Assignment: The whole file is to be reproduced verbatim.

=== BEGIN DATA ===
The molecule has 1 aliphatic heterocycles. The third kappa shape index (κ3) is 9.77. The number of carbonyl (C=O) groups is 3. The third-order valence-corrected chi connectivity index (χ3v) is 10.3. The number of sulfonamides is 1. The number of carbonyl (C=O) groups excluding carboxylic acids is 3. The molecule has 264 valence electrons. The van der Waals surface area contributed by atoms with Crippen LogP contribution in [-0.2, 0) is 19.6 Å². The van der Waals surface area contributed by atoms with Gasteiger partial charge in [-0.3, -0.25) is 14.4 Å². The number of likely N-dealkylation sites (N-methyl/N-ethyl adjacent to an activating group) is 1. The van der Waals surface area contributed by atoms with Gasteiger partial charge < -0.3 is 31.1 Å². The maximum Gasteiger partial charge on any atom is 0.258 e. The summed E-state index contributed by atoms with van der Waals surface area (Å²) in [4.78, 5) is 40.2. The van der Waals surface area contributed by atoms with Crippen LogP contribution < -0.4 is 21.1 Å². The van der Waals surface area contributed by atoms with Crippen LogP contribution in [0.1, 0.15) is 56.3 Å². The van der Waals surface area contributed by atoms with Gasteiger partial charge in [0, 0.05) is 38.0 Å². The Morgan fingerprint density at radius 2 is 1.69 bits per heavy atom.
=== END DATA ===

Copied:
The molecule has 1 aliphatic heterocycles. The third kappa shape index (κ3) is 9.77. The number of carbonyl (C=O) groups is 3. The third-order valence-corrected chi connectivity index (χ3v) is 10.3. The number of sulfonamides is 1. The number of carbonyl (C=O) groups excluding carboxylic acids is 3. The molecule has 264 valence electrons. The van der Waals surface area contributed by atoms with Crippen LogP contribution in [-0.2, 0) is 19.6 Å². The van der Waals surface area contributed by atoms with Gasteiger partial charge in [-0.3, -0.25) is 14.4 Å². The number of likely N-dealkylation sites (N-methyl/N-ethyl adjacent to an activating group) is 1. The van der Waals surface area contributed by atoms with Gasteiger partial charge < -0.3 is 31.1 Å². The maximum Gasteiger partial charge on any atom is 0.258 e. The summed E-state index contributed by atoms with van der Waals surface area (Å²) in [4.78, 5) is 40.2. The van der Waals surface area contributed by atoms with Crippen LogP contribution < -0.4 is 21.1 Å². The van der Waals surface area contributed by atoms with Crippen LogP contribution in [0.1, 0.15) is 56.3 Å². The van der Waals surface area contributed by atoms with Gasteiger partial charge in [0, 0.05) is 38.0 Å². The Morgan fingerprint density at radius 2 is 1.69 bits per heavy atom.